Is summer?


Rainfall per month:


Circular References

Don’t do this: Use circular references to optimise a value

Do this instead: Don’t use circular reference unless you really really know what you’re doing. If you’re not sure if this applies to you, then don’t use circular references.

Why: There are very few cases in which circular references are the right way to solve a problem. In all other cases, circular references will make the output of your model hard to reason about, and will increase the chance that you make an error.

Named cells and Named Ranges

Don’t do this: Use named ranges and names

Do this instead: Don’t use names or named ranges.

Why: If a formula refers to a named cell, anyone looking at the model needs to use the ‘Trace Precedents’ command to find where that cell is, making the model harder to understand and audit.

Balancing items

Don’t do this: Use ‘plugs’, i.e. formulae for balancing items

Do this instead: Calculate every item directly when possible

Why: If you calculate an item as a balancing item, then:

  • you can’t do an error check on your total, and
  • no one can reason about the components of that figure.

One of the few cases when a balancing item is acceptable is when you’re building a financial model and each period has a ‘new debt/equity funding’ line. In this case, the funding requirement is a direct result of the other items in the column, so it’s OK.


Colour coding

Don’t do this: Leave all cells as black-on-white

Do this instead: Colour code any cell that contains inputs (hard-coded numbers), with either (i) yellow background, blue text, or (ii) orange background, grey font

How: Use the ‘Cell styles’ section in the ‘Home’ ribbon to use the pre-defined styles. You can customise these styles if you don’t like them. Or you can just change each cell’s background colour and font colour as you normally would (not recommended, as it’s hard to stay consistent).

Number precision

Don’t do this: Display numbers with many digits of precision

Do this instead: Display numbers with a maximum of 4 significant figures (but usually 3)

Why: The 4th or 5th significant figure is usually insignificant (do you care about less than 0.1% difference?), and every additional number on the page makes your spreadsheet harder to read, and therefore less useful.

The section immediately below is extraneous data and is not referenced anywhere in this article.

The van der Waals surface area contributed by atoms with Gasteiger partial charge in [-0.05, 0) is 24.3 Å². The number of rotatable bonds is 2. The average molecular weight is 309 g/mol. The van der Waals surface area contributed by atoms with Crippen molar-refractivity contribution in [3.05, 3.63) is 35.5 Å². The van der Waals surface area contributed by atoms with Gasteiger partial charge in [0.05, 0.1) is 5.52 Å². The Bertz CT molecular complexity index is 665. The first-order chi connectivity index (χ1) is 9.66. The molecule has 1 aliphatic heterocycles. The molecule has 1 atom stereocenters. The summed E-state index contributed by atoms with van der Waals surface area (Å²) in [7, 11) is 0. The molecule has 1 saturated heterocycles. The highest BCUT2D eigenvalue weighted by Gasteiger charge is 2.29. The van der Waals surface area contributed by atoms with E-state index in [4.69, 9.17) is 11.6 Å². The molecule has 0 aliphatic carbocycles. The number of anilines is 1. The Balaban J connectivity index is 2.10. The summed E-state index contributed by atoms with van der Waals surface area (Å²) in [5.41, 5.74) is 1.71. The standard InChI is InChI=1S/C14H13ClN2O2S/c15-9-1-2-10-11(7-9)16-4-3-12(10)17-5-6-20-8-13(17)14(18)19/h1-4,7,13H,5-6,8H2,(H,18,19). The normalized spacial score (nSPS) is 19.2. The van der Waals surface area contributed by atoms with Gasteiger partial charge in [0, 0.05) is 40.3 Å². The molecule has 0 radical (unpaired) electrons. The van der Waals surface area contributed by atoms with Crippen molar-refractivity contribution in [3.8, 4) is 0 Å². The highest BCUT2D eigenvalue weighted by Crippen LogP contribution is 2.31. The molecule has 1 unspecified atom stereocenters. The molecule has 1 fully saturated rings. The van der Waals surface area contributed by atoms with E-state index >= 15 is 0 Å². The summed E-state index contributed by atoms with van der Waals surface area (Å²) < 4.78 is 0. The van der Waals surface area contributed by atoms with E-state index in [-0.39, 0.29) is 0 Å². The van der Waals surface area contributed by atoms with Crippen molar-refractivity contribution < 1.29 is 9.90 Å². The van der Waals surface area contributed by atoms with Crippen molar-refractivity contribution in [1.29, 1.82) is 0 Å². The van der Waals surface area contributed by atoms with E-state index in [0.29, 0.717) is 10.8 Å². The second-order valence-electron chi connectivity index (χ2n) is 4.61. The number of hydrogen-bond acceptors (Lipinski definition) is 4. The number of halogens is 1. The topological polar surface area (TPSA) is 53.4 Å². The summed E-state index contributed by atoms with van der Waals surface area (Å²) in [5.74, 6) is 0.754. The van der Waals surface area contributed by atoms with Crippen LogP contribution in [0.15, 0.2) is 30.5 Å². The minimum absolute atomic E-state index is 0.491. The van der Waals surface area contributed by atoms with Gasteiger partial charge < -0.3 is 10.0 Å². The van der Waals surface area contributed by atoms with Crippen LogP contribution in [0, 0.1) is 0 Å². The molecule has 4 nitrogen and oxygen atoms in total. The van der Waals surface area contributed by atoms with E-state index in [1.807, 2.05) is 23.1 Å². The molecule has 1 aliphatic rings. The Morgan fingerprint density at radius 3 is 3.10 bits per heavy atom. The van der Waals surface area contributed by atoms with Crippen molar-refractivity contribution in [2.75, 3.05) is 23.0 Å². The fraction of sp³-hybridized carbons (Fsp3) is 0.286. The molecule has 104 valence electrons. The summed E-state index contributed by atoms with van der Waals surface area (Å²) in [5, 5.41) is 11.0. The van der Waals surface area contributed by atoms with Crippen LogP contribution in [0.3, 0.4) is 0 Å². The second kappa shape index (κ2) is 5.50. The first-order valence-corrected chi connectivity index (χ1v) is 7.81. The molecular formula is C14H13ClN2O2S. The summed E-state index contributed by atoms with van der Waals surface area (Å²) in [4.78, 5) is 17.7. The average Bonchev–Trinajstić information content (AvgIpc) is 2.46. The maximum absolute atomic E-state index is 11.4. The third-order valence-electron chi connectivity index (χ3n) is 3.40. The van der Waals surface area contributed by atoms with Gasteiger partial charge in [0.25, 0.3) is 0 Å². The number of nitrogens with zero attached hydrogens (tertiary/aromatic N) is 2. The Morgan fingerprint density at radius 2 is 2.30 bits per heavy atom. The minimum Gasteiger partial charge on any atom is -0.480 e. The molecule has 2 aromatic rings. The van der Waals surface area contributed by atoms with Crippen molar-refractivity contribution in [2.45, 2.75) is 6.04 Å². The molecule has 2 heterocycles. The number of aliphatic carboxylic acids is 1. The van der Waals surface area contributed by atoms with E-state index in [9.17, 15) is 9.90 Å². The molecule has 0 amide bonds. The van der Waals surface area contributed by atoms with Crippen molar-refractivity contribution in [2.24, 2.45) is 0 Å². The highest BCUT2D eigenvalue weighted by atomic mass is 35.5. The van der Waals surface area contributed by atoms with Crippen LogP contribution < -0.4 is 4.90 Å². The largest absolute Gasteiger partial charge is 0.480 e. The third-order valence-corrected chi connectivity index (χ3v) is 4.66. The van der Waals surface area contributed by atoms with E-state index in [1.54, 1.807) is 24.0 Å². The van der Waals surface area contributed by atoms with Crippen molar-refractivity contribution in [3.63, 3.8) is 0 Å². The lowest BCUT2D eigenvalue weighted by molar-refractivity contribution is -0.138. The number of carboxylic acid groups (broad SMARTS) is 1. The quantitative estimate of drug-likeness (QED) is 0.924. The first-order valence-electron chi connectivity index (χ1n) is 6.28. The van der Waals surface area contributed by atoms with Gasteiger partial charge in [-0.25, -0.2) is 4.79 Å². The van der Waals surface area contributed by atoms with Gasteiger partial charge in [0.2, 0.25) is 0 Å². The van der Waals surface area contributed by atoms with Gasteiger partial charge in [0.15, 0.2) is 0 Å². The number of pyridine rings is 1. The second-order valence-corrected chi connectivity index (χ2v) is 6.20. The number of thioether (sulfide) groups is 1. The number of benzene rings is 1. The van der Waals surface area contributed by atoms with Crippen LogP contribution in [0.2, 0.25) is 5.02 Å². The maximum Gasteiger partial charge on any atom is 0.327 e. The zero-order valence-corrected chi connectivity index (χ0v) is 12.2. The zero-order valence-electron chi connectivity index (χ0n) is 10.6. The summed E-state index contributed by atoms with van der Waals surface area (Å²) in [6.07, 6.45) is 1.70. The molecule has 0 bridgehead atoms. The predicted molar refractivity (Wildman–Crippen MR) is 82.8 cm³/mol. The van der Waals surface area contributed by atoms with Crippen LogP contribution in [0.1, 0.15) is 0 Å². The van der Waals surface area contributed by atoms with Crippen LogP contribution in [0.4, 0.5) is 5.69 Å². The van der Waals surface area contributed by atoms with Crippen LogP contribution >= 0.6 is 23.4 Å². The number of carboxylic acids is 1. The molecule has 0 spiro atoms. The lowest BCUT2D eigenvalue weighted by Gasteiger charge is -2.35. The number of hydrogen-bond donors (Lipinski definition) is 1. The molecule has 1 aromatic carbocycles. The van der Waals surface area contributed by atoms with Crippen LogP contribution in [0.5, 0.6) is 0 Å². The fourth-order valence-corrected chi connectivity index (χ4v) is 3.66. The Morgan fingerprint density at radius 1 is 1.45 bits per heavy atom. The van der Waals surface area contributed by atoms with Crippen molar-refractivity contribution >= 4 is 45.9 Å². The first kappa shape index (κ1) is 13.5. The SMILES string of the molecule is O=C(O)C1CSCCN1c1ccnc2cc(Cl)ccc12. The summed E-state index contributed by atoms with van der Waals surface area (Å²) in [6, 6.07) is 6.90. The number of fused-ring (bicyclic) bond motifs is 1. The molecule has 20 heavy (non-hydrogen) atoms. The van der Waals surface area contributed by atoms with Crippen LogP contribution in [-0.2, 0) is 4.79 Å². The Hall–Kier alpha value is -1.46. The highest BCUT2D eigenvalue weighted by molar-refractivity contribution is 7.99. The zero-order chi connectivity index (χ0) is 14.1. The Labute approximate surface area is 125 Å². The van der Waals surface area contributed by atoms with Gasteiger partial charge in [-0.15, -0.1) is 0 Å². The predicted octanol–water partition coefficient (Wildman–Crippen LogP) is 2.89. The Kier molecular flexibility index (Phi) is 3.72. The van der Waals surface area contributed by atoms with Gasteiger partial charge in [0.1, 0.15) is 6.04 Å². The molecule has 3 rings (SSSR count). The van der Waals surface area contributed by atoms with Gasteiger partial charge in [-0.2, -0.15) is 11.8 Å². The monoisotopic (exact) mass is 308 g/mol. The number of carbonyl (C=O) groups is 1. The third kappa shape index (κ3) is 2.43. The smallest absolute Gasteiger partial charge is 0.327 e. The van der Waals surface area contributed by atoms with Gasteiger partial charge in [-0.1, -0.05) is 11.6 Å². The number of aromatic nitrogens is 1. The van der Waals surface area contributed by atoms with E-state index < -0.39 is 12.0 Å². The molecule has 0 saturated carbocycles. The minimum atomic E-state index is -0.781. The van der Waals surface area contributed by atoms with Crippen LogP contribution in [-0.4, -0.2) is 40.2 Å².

Left/right alignment

Don’t do this: Centre numbers

Do this instead: Leave Excel to align things automatically

Why: Numbers in a column are easier to compare when right-aligned. Text labels in a column are easier to scan when left-aligned. The default in Excel is to left-align text, and right-align numbers, so there’s usually no need to change anything

Signifying negatives

Don’t do this: Use the default number formatting in Excel

Do this instead: Signify negative financial values using brackets, and maybe also red font

Why: Brackets are larger and much more obvious than the dash that normally signifies numbers.

Borders / Underlining

Use borders consistently:

  • Single line at the top of a cell indicates that this cell is a subtotal
  • Single line at top, and double line at the bottom, indicates this is a grand total

Model Structure

Single input only

Don’t do this: Enter the same input (hard-coded value) in more than one cell

Do this instead: Enter any input (hard-coded value) only once in the whole workbook, and reference it using a formula anywhere else it is needed

Calculations across sheets

Don’t do this: Reference values from another sheet in a calculation

Do this instead: Use formulae to link the values from the other sheet in a separate row/column in the current sheet, and then (in a separate row) write your formulae to reference this row of values on the current sheet.

Why: It is easier to audit a formula when you can see the number it depends on, without flipping between sheets

Hidden rows/columns

Don’t do this: Hide rows to make your spreadsheet easier to read

Do this instead: Don’t hide rows.

Why: People using your spreadsheet want to know how it works. If you hide rows, they cannot trust the calculations, because they cannot see them.

Multi-purpose columns/rows

Don’t do this: Mix different types of values in a row (e.g. GAAP and non-GAAP)